Outcomes of Bariatric Surgery from Adolescence to Young Adulthood
Background Bariatric surgery is now accepted for adolescents; however, we may need to improve access to surgery for this vulnerable age group.
Methods All patients aged 13-25 years in the Metabolic and Bariatric Surgery Accreditation and Quality Improvement Program database from 2015-2018 with a CPT code for laparoscopic sleeve gastrectomy or gastric bypass were included. Patients were analyzed by age: adolescents(13-17), college-aged(18-21), and young adults(22-25). Primary outcomes were change in BMI, percent excess weight loss at 30-days, and complications.
Results 27,292 patients underwent sleeve gastrectomy: 879(3.2%) adolescents, 7955(29.2%) college-aged, and 18,447(67.6%) young adults. The proportion of females increased with age. College-aged were most likely to have hypertension, while adolescents were most likely to be diabetic and had the highest preoperative weight and BMI. 30-day change in BMI and percent excess weight loss were highest in the college-aged group(Table). Complications occurred in 36(4.1%) adolescents, 324(4.1%) college-aged, and 803(4.4%) young adults(p=0.56)(Table). Readmission was the most common complication and was most often due to nausea and vomiting. 30-day reoperation rates were <1% for each group.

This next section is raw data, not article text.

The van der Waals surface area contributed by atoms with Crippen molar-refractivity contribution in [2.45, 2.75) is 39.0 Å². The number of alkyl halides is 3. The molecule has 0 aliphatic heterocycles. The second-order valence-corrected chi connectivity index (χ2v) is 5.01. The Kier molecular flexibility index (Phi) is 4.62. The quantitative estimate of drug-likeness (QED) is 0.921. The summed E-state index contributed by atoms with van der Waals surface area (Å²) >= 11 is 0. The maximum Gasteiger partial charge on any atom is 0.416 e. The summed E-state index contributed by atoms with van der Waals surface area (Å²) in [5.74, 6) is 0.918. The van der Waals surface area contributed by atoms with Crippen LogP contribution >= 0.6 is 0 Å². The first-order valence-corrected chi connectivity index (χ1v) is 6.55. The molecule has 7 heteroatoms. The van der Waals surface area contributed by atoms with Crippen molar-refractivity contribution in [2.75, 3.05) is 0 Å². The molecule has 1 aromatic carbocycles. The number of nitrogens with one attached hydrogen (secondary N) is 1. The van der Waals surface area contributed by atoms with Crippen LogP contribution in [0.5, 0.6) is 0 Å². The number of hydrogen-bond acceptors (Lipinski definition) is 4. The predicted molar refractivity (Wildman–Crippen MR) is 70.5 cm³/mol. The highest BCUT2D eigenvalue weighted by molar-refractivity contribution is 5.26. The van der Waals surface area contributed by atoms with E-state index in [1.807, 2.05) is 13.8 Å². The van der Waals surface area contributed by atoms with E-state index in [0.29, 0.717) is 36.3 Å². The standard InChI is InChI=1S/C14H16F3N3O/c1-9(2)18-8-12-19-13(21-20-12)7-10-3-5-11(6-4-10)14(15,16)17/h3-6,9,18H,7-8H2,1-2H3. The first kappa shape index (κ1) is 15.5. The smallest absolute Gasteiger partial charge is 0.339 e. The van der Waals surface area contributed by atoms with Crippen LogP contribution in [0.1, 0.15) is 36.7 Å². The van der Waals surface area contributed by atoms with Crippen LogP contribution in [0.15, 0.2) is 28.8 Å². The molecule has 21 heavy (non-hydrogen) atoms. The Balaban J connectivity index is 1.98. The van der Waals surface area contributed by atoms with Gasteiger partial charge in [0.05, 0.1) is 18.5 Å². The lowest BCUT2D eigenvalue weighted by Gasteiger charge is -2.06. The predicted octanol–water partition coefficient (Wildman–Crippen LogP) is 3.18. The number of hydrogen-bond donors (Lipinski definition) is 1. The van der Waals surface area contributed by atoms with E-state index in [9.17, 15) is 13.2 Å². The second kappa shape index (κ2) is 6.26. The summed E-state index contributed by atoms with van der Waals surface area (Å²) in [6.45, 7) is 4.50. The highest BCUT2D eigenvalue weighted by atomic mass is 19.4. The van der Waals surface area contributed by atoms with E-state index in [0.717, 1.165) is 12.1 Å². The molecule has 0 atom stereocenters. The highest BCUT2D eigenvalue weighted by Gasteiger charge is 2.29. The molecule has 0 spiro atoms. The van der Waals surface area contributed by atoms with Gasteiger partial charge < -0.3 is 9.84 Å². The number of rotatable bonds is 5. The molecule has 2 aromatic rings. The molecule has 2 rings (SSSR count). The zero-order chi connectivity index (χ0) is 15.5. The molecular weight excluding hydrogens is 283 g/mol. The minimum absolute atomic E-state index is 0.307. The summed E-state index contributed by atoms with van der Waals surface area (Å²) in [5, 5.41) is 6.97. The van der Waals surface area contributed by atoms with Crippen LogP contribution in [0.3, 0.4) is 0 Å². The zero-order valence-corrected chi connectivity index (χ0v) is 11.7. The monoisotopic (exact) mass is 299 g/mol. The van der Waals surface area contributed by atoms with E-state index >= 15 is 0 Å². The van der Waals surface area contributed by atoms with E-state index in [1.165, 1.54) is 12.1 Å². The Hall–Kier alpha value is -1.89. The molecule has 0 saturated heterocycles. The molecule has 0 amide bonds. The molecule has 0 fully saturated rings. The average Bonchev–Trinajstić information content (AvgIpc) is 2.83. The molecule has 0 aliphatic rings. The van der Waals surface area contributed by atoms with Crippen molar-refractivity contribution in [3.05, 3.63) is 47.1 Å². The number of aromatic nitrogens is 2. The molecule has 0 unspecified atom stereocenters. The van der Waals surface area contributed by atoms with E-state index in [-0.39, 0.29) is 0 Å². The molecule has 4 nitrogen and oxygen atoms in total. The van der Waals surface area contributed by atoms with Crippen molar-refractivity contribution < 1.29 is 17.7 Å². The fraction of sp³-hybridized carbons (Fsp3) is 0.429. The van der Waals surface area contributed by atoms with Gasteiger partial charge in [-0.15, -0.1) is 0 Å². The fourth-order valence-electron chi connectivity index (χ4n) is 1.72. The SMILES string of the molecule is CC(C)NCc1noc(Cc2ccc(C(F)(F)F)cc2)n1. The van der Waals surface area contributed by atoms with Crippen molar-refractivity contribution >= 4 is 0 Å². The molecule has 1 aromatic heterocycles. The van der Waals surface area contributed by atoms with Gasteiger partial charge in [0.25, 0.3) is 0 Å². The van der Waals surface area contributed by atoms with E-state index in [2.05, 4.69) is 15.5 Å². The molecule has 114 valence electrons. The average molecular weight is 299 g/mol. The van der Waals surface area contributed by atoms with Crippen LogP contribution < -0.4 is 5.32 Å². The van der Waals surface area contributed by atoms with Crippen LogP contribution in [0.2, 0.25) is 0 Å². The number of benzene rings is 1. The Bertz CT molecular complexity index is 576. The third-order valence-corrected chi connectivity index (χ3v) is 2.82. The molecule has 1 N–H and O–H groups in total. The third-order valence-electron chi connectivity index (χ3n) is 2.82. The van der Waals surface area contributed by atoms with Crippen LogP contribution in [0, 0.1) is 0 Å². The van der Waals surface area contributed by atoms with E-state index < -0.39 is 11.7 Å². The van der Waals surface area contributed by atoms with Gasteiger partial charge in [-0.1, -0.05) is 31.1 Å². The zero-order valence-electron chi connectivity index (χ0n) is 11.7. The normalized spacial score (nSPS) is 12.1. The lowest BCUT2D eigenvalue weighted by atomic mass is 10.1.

8292 patients underwent gastric bypass: 146(1.8%) adolescents, 2207(26.6%) college-aged, and 5939(71.6%) young adults. Older patients were more likely to be female. Three-quarters of young adults had sleep apnea, while adolescents were most likely to be diabetic and had the highest preoperative weight and BMI. 30-day change in BMI and percent excess weight loss were highest in adolescents(Table). Complications occurred in 13(8.9%) adolescents, 198(9.0%) college-aged, and 580(9.0%) young adults(p=0.54)(Table). 30-day readmission was the most common complication and most readmissions were due to nausea and vomiting. Approximately 2% of patients in each group required reoperation.
Conclusions Providers may be reluctant to refer adolescents for bariatric surgery, reflected by higher BMI and diabetes incidence, but our data suggests that these procedures can be safely performed in children as young as 13.